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Dentist
Penny
18/08/2014, SavuSavu Hospital

Chris lost a filling last week and effected a repair with one of those kits but found it restricted his diet (pineapple dissolves it) so today we went to the dentist. Clean, airy waiting room (an open veranda) with no old magazines (no magazines at all) a selection of health promotion posters and a selection of cheerful chatty patients with the usual questions, who were we, where were we going and where did we come from. Chris was seen quickly in a modern well equipped surgery and charged the grand total of $18 (about £6) for a filling. He was advised that he needs a crown and we will have to organise that for a later date.


Day Trip
Penny
12/08/2014, Rambi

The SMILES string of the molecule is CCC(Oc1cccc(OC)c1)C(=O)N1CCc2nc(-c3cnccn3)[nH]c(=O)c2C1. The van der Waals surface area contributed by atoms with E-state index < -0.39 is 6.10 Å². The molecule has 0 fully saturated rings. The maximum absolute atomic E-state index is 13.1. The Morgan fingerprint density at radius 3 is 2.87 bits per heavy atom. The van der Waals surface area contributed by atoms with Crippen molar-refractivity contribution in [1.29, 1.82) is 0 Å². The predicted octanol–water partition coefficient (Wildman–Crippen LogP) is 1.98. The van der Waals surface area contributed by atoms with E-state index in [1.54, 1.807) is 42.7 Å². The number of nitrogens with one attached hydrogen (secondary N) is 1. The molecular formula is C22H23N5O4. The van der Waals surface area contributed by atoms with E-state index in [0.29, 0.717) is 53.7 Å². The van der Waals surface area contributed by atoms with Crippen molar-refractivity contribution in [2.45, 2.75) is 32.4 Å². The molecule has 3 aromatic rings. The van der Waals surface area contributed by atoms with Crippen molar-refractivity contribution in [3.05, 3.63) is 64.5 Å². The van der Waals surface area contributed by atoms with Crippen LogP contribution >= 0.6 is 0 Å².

We (Caluso and Kailua) Chris did not come as his knee was bad) were collected by the village ferry at 6.30 this morning to make the trip to Nuku (the Capital). The boat was packed as it is used to take the village children to school. They have a long day as they do not return until 17.30. There was a small cuddy at the front which offered some protection from the waves that occasionally broke over the windward side but was already full by the time we got on. I am glad we did not squeeze in there as a young baby was sick all the way across and her mother used its hat to catch the vomit (then put it back on its head when they got ashore) We collected passengers from several points around the bay at each stop one of the passengers had to jump out to hold the boat while others got in. This involves wading out to the boat, cases, bags and babies are passed over to passengers already on the boat. All in all quite a wet process. The journey took about an hour passing over areas of reef which seemed alarmingly close to the boat. At the ferry destination we had to transfer to a 'bus' In reality an ancient truck with planks in the back, we had been advised to bring a cushion but even if it had survived the boat trip without getting soaked I do not think it would have offered much comfort -definitely not a journey to undertake with a bad back or weak bladder. The bus had not arrived so we decided to start walking, the other passengers said that the bus would pick us up when it passed. The village was neat tidy and teaming with children making their way to school, progress was slow as everyone had a friendly greeting and many wanted to know where we were from why we were there and where we were going. Met a teacher also waiting for bus as she was going to post office (infant school broke up yesterday) , we talked until bus came and she was our guide around Nuku. By this time mother and baby had joined us, The Mum told me that baby had a fever and she was taking it to the hospital (not seasickness like we thought). Although a very small one horse village we would have missed so much without our guide. We completed official business by signing in at police station it was quite laid back, they did not bother too much about documents. The cell at the back of the police station appeared to be standing in as a bike store, would have loved to get a photo but thought they might not be too happy about it. Our grand tour included the new ice plant, the eco fuel producer (turning coconut oil into diesel for trucks and generators), hospital and a small factory producing virgin coconut oil. Coconuts are bought at 20c each (a few pence) from the villagers, and processed with very basic tools. Milk, coconut water and oil is extracted is extracted and the 'meat' is spread out and dried on a bench which is heated by burning the coconut shells. The processed coconut is mostly used as chicken and pig feed but also coloured and used in cakes. Some of the shells go to a ladies cooperative down the road and made into jewellery. Absolutely nothing wasted and provides employment where jobs are scarce. As there was nowhere to buy food or drinks we opted to start a leisurely amble back, the bus was not due until 14.00h. Our teacher had invited us to see a traditional dancing display at the junior school (her daughters were taking part) it was the last day of term. The school in Nuko was practicing for the sports day on Thursday, we met the teachers and then bought coconut donuts (coconut filling stained lurid shades of green and red) from the school tuckshop, it was that or bubblegum as the last of the rotis had gone. Sugar fix completed we continued on, progress slow as ever as we kept stopping to talk. Then everyone disappeared, it was lunch time we sat outside a 'closed for lunch' shop to rest in shade for a bit, we had not been there long when an old lady popped out to see if we needed help. We are fine we assured her but felt obliged to troop into shop and came away with salted dhal and wafer biscuits. Next rest was on the steps of a large Methodist Church where we managed to borrow some cups to share out our homemade squash (courtesy of Caluso). Rested and quenched we set off again and were soon overtaken by bus which bumped and rattled us back to our starting point. We had an hour to wait for the display so were shown around infant school, had nibbles and water and saw 'lovers rock' (see photos). The dancing display was brilliant and well worth waiting for, costumes were all made by the children themselves. We then had a dash for the ferry and an even wetter ride back. Mother and sick baby sat next to me no longer vomiting but coughing and very snotty. A very thoughtful lad sitting on the floor in front of us kept wiping the snot off the baby with his hand (I don't know where it went after that) I gave them my packet of baby wipes which seemed a better solution to problem. Returned to the boat shattered, hoping Chris would have prepared meal, no such luck but at least the knee was better